resignation much earlier in his tenure. The subject of Bragg's ill health is only lightly addressed in the book's concluding chapter, which is a bit surprising given how often Bragg's "dyspepsia" is cited in the literature as one of the chief sources behind his abrasive personality.
On some level, the constant support of President Davis (due not to friendship, as is popularly believed, but on an honest appreciation of Bragg's military abilities) was laudable, but he too sustained Bragg at the head of the Army of Tennessee long after the general's leadership was fatally compromised. After the Chattanooga disaster finally led to Bragg's resignation, Davis still did not abandon him. While Bragg's appointment to the post of chief military advisor to the president was not greeted with enthusiasm by press or public, Hess does credit the general with administrative improvements and an important role in the 1864 campaigns in the East (most particularly the success at Bermuda Hundred). As the book shows, the new advisor's influence on Johnston and the war in the West was decidedly less fruitful, and Bragg's enthusiastic support of John Bell Hood's elevation to army command demonstrated questionable judgment.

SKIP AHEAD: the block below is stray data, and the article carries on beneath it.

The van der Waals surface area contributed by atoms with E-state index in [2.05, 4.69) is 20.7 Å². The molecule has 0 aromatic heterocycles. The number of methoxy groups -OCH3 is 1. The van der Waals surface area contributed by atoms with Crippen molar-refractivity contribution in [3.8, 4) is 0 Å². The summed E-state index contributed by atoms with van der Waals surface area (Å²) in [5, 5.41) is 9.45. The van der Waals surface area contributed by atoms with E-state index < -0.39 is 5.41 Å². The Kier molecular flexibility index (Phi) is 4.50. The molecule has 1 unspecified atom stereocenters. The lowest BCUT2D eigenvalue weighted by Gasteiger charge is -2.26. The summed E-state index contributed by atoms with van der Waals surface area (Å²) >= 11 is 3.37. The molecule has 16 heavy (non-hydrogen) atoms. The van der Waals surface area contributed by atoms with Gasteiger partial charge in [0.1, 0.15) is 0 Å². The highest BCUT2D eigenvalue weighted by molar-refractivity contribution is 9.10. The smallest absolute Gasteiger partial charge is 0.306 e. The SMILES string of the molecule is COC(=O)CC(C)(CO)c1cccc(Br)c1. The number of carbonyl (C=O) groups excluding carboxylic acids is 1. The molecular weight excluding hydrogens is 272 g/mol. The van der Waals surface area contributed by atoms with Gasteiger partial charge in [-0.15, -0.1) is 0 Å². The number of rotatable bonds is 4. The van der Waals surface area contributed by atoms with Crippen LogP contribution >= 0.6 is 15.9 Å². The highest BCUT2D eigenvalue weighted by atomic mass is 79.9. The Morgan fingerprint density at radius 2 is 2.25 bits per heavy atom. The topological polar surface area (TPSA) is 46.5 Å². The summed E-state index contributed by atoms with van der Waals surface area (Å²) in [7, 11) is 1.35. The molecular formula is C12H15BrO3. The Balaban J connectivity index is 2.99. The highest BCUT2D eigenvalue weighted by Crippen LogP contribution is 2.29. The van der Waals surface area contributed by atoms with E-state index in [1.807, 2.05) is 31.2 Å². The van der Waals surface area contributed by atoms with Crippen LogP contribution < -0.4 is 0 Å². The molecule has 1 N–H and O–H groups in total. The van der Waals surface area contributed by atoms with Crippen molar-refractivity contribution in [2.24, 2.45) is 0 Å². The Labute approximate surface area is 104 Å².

Only on rare occasions in the book do Hess's assessments ring false. For one example, in regard to the suggestion that Richard Taylor take an important command within the Army of Tennessee, Hess dismisses Bragg's high regard for Taylor by writing that the Louisianan "had yet to distinguish himself in largely administrative commands held in the Trans-Mississippi." (pg. 236). In truth, as of July 1864, Taylor had already personally led numerous smaller scale military operations in SW Louisiana and triumphed leading a semi-independent corps-sized command against great odds during the Red River Campaign fought earlier in 1864. It would seem that the more important question regarding Taylor's suitability for replacing Hardee in Georgia would have revolved around the talented general's extensive history of vigorously disputatious insubordination, making him the kind of quarrelsome addition the Army of Tennessee's high command already had enough of at the time.